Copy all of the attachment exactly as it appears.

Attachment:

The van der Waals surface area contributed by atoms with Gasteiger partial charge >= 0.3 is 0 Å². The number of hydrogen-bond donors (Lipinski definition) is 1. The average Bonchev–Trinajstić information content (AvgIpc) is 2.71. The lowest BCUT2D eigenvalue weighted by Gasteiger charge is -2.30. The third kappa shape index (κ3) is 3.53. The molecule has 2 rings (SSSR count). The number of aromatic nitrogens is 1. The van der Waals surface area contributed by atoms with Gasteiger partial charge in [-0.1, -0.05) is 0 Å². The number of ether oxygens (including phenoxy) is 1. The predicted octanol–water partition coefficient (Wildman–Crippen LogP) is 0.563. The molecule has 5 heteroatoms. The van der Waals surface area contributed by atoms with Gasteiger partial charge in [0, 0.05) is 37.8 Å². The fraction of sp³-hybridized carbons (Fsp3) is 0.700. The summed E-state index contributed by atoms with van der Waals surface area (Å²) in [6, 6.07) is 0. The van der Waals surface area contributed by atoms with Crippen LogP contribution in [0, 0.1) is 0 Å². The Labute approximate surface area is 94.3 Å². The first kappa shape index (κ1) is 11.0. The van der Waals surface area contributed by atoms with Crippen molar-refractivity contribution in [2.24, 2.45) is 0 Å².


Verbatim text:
The van der Waals surface area contributed by atoms with Gasteiger partial charge >= 0.3 is 0 Å². The number of hydrogen-bond donors (Lipinski definition) is 1. The average Bonchev–Trinajstić information content (AvgIpc) is 2.71. The lowest BCUT2D eigenvalue weighted by Gasteiger charge is -2.30. The third kappa shape index (κ3) is 3.53. The molecule has 2 rings (SSSR count). The number of aromatic nitrogens is 1. The van der Waals surface area contributed by atoms with Gasteiger partial charge in [-0.1, -0.05) is 0 Å². The number of ether oxygens (including phenoxy) is 1. The predicted octanol–water partition coefficient (Wildman–Crippen LogP) is 0.563. The molecule has 5 heteroatoms. The van der Waals surface area contributed by atoms with Gasteiger partial charge in [0, 0.05) is 37.8 Å². The fraction of sp³-hybridized carbons (Fsp3) is 0.700. The summed E-state index contributed by atoms with van der Waals surface area (Å²) in [6, 6.07) is 0. The van der Waals surface area contributed by atoms with Crippen LogP contribution in [0, 0.1) is 0 Å². The Labute approximate surface area is 94.3 Å². The first kappa shape index (κ1) is 11.0. The van der Waals surface area contributed by atoms with Crippen molar-refractivity contribution in [2.24, 2.45) is 0 Å².